Just For Men, the affordable hair coloring product, can do wonders for an aging man. Apply liberally via a comb through and Silver Fox tresses suddenly become fully-restored follicles. If only there was such an elixir for aging rappers.
Hip-hop, however, has always been a young-man’s game as evidenced by early ‘90s prodigies like a Nas and affirmed more recently by acts such as Rae Sremmurd, Young Thug and Chance The Rapper, to name only a few.
Yet as the culture of rap begins to grey we find rappers who are well into their ‘40s, including Jay Z (46), Eminem (44) and Nas (43), still relevant if not productive. These titans of spit are exploring the boundaries of legacy, leveraging their prowess in business deals and touring extensively — in Jay’s case, in a mixture of configurations (Beyoncé and Jay Z, Jay Z and Justin Timberlake, album anniversary one-off performances) — in hopes of becoming the Jimmy Iovine or Rolling Stones of hip-hop. It’s a strategy that’s safer to one’s reputation than making new music, where an awkward flow or dated production choices can prove to be damning, relegating an MC to obsolete status.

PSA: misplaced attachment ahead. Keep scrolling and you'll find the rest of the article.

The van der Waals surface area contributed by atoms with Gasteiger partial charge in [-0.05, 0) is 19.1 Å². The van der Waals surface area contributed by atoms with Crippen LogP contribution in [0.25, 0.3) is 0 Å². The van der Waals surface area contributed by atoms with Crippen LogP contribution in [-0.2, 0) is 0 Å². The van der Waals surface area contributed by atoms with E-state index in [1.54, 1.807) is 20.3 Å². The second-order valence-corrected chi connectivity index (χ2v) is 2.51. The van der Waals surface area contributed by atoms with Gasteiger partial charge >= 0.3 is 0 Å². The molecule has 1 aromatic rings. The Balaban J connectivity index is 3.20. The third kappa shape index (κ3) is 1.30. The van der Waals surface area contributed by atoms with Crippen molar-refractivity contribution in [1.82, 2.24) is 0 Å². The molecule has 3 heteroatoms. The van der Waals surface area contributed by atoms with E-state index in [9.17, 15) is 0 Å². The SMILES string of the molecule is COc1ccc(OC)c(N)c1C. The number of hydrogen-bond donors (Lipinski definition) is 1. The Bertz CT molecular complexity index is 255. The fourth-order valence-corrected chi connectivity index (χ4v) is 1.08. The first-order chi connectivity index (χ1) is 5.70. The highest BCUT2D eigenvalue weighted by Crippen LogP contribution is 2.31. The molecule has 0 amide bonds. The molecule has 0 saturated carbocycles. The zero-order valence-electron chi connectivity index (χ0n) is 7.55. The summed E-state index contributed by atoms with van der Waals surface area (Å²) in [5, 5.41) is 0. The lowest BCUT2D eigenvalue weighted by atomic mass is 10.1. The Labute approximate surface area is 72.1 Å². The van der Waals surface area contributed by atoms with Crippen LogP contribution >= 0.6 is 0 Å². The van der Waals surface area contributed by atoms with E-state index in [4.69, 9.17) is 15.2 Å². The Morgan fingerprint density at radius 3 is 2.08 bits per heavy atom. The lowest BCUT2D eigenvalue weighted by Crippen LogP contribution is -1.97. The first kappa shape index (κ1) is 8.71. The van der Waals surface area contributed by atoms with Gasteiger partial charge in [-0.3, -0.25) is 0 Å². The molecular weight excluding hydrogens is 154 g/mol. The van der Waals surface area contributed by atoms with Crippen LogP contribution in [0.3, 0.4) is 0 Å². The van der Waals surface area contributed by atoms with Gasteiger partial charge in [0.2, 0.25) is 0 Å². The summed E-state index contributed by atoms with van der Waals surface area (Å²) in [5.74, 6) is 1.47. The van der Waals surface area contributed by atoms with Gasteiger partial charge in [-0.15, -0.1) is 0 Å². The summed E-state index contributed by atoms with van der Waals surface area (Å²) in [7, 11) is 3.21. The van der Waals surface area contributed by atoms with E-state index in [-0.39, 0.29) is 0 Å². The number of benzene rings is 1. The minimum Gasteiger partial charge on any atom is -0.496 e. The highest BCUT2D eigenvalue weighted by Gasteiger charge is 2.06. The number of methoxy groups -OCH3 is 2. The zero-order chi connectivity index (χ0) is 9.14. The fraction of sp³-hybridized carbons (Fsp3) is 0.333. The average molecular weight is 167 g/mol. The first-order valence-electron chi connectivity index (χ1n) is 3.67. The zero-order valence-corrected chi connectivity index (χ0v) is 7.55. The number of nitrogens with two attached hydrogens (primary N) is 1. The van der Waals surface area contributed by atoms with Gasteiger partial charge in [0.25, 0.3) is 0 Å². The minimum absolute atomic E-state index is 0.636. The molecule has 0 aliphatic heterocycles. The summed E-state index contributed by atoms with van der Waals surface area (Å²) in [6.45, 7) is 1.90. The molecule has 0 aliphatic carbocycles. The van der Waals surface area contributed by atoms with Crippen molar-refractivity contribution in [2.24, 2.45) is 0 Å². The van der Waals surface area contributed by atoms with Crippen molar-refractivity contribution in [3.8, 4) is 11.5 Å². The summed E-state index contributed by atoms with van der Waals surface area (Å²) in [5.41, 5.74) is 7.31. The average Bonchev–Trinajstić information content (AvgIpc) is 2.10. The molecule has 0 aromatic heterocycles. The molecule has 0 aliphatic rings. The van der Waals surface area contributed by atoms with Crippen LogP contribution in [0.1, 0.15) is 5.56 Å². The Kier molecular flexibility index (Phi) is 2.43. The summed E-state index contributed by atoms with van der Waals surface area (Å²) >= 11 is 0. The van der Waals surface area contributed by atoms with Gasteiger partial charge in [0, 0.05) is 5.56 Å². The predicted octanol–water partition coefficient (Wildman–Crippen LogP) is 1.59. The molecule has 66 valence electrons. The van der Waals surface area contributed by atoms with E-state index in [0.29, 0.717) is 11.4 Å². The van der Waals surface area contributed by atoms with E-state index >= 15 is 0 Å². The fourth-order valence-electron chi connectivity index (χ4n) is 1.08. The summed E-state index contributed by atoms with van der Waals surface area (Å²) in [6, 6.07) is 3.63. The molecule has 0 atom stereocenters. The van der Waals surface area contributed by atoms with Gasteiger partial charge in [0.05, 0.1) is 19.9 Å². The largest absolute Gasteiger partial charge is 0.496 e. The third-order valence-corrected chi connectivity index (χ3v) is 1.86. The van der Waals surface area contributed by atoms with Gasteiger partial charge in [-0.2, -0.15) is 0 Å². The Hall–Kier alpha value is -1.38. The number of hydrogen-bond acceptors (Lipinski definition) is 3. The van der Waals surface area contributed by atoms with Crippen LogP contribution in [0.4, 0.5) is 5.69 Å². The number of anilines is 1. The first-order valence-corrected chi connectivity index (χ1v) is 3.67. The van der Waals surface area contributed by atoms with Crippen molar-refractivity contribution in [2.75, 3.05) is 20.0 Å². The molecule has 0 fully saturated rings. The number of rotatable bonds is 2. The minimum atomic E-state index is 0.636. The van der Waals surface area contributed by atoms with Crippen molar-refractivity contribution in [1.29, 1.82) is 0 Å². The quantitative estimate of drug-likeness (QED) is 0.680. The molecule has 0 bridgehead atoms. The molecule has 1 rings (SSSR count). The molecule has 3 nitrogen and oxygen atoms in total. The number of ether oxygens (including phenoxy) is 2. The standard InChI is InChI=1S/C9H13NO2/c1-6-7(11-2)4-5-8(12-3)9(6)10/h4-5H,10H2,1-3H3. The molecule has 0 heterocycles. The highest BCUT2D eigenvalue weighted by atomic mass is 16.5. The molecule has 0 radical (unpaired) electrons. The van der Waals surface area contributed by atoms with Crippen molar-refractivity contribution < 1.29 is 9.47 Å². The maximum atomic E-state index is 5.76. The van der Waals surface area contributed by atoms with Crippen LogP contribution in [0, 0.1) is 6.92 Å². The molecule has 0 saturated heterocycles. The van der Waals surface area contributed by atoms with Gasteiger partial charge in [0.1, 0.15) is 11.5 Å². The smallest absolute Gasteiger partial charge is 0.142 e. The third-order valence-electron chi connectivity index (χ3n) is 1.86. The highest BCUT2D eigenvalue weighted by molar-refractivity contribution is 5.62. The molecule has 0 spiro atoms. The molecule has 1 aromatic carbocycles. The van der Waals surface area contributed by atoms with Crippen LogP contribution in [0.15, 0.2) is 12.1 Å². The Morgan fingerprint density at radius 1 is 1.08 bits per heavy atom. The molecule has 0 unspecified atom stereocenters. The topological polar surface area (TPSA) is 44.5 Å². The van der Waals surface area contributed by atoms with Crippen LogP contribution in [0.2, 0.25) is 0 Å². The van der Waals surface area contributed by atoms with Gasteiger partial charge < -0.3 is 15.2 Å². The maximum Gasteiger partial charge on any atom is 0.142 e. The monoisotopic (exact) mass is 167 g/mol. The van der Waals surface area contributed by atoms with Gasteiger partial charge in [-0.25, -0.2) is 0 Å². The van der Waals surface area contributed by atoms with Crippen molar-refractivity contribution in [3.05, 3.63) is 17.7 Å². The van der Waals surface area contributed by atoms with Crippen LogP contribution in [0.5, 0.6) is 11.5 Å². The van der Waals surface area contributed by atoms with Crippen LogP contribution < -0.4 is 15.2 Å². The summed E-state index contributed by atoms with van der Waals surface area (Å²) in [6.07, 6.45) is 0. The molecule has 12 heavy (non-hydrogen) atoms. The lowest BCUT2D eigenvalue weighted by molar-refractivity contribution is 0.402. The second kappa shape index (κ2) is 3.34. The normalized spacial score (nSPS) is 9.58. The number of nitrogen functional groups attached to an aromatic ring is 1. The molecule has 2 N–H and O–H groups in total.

Which brings us to A Tribe Called Quest and De La Soul, two groundbreaking New York rap groups who served up classic albums with a healthy sense of self-awareness, righteousness and funky beats.